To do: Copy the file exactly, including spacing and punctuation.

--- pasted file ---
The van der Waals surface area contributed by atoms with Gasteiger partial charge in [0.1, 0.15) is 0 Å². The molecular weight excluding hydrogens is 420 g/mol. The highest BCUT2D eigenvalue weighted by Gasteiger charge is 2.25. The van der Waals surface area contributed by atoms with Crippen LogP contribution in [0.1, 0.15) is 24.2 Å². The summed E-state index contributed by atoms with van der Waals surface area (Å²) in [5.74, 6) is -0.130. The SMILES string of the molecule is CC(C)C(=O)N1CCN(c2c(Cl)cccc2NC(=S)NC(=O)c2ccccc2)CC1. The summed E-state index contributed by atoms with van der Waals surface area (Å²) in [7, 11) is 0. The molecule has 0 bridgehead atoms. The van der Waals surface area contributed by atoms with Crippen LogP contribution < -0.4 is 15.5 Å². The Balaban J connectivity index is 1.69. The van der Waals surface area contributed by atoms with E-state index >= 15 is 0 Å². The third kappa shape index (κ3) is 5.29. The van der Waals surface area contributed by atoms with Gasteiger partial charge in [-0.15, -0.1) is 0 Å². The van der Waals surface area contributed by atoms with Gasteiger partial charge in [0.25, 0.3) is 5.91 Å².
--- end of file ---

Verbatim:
The van der Waals surface area contributed by atoms with Gasteiger partial charge in [0.1, 0.15) is 0 Å². The molecular weight excluding hydrogens is 420 g/mol. The highest BCUT2D eigenvalue weighted by Gasteiger charge is 2.25. The van der Waals surface area contributed by atoms with Crippen LogP contribution in [0.1, 0.15) is 24.2 Å². The summed E-state index contributed by atoms with van der Waals surface area (Å²) in [5.74, 6) is -0.130. The SMILES string of the molecule is CC(C)C(=O)N1CCN(c2c(Cl)cccc2NC(=S)NC(=O)c2ccccc2)CC1. The summed E-state index contributed by atoms with van der Waals surface area (Å²) in [7, 11) is 0. The molecule has 0 bridgehead atoms. The van der Waals surface area contributed by atoms with Crippen LogP contribution < -0.4 is 15.5 Å². The Balaban J connectivity index is 1.69. The van der Waals surface area contributed by atoms with E-state index >= 15 is 0 Å². The third kappa shape index (κ3) is 5.29. The van der Waals surface area contributed by atoms with Gasteiger partial charge in [-0.15, -0.1) is 0 Å². The van der Waals surface area contributed by atoms with Gasteiger partial charge in [0.25, 0.3) is 5.91 Å².